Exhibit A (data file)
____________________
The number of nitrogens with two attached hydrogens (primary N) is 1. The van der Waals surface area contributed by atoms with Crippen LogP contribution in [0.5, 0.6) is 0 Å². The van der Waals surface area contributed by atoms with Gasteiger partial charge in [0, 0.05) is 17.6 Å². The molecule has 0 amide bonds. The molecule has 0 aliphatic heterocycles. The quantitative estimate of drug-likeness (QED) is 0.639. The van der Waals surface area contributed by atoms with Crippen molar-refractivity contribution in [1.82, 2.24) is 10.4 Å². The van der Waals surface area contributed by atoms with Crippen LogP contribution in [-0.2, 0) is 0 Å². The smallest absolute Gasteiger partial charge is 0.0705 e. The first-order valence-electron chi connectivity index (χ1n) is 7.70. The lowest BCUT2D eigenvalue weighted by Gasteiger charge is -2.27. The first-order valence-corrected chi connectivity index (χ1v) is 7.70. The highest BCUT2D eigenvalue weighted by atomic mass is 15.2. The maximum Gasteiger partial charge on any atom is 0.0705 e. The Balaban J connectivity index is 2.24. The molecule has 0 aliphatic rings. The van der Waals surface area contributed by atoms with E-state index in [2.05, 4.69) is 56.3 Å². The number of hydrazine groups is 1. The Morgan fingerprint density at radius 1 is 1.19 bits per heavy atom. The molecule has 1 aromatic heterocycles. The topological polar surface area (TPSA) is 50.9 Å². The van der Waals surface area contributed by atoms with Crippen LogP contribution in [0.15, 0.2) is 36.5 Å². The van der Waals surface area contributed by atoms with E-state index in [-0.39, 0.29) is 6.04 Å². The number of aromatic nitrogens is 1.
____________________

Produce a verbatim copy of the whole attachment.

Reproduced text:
The number of nitrogens with two attached hydrogens (primary N) is 1. The van der Waals surface area contributed by atoms with Crippen LogP contribution in [0.5, 0.6) is 0 Å². The van der Waals surface area contributed by atoms with Gasteiger partial charge in [0, 0.05) is 17.6 Å². The molecule has 0 amide bonds. The molecule has 0 aliphatic heterocycles. The quantitative estimate of drug-likeness (QED) is 0.639. The van der Waals surface area contributed by atoms with Crippen molar-refractivity contribution in [1.82, 2.24) is 10.4 Å². The van der Waals surface area contributed by atoms with Crippen LogP contribution in [-0.2, 0) is 0 Å². The smallest absolute Gasteiger partial charge is 0.0705 e. The first-order valence-electron chi connectivity index (χ1n) is 7.70. The lowest BCUT2D eigenvalue weighted by Gasteiger charge is -2.27. The first-order valence-corrected chi connectivity index (χ1v) is 7.70. The highest BCUT2D eigenvalue weighted by atomic mass is 15.2. The maximum Gasteiger partial charge on any atom is 0.0705 e. The Balaban J connectivity index is 2.24. The molecule has 0 aliphatic rings. The van der Waals surface area contributed by atoms with E-state index in [2.05, 4.69) is 56.3 Å². The number of hydrazine groups is 1. The Morgan fingerprint density at radius 1 is 1.19 bits per heavy atom. The molecule has 1 aromatic heterocycles. The topological polar surface area (TPSA) is 50.9 Å². The van der Waals surface area contributed by atoms with Crippen LogP contribution in [0.15, 0.2) is 36.5 Å². The van der Waals surface area contributed by atoms with E-state index in [-0.39, 0.29) is 6.04 Å². The number of aromatic nitrogens is 1.